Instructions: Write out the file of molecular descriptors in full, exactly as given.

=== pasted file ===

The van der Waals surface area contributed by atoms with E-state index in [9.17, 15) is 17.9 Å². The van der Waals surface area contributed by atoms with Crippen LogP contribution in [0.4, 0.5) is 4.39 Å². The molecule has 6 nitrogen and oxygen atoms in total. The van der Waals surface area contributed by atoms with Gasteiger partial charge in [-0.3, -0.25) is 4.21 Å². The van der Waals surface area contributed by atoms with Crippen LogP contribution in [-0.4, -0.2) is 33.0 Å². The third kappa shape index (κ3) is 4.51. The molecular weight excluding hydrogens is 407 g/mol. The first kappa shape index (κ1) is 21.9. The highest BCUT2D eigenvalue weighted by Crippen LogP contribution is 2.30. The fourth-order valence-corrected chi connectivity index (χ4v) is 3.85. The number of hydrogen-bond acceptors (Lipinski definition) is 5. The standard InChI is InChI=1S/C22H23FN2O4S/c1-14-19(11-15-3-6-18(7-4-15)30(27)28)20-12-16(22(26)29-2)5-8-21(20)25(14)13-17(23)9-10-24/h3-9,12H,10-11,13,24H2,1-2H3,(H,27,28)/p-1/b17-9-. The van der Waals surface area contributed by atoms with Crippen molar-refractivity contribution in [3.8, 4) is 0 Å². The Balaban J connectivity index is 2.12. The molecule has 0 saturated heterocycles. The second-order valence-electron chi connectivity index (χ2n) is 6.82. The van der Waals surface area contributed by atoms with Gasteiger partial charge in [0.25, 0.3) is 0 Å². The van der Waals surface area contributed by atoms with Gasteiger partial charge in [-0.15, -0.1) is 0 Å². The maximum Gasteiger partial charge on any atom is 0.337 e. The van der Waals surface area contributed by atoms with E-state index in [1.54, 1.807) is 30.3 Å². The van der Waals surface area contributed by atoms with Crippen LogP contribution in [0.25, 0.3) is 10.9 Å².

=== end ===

The van der Waals surface area contributed by atoms with E-state index in [9.17, 15) is 17.9 Å². The van der Waals surface area contributed by atoms with Crippen LogP contribution in [0.4, 0.5) is 4.39 Å². The molecule has 6 nitrogen and oxygen atoms in total. The van der Waals surface area contributed by atoms with Gasteiger partial charge in [-0.3, -0.25) is 4.21 Å². The van der Waals surface area contributed by atoms with Crippen LogP contribution in [-0.4, -0.2) is 33.0 Å². The third kappa shape index (κ3) is 4.51. The molecular weight excluding hydrogens is 407 g/mol. The first kappa shape index (κ1) is 21.9. The highest BCUT2D eigenvalue weighted by Crippen LogP contribution is 2.30. The fourth-order valence-corrected chi connectivity index (χ4v) is 3.85. The number of hydrogen-bond acceptors (Lipinski definition) is 5. The standard InChI is InChI=1S/C22H23FN2O4S/c1-14-19(11-15-3-6-18(7-4-15)30(27)28)20-12-16(22(26)29-2)5-8-21(20)25(14)13-17(23)9-10-24/h3-9,12H,10-11,13,24H2,1-2H3,(H,27,28)/p-1/b17-9-. The van der Waals surface area contributed by atoms with Crippen molar-refractivity contribution in [3.8, 4) is 0 Å². The Balaban J connectivity index is 2.12. The molecule has 0 saturated heterocycles. The second-order valence-electron chi connectivity index (χ2n) is 6.82. The van der Waals surface area contributed by atoms with Gasteiger partial charge in [0.25, 0.3) is 0 Å². The van der Waals surface area contributed by atoms with Gasteiger partial charge in [-0.15, -0.1) is 0 Å². The maximum Gasteiger partial charge on any atom is 0.337 e. The van der Waals surface area contributed by atoms with E-state index in [1.54, 1.807) is 30.3 Å². The van der Waals surface area contributed by atoms with Crippen LogP contribution in [0.25, 0.3) is 10.9 Å².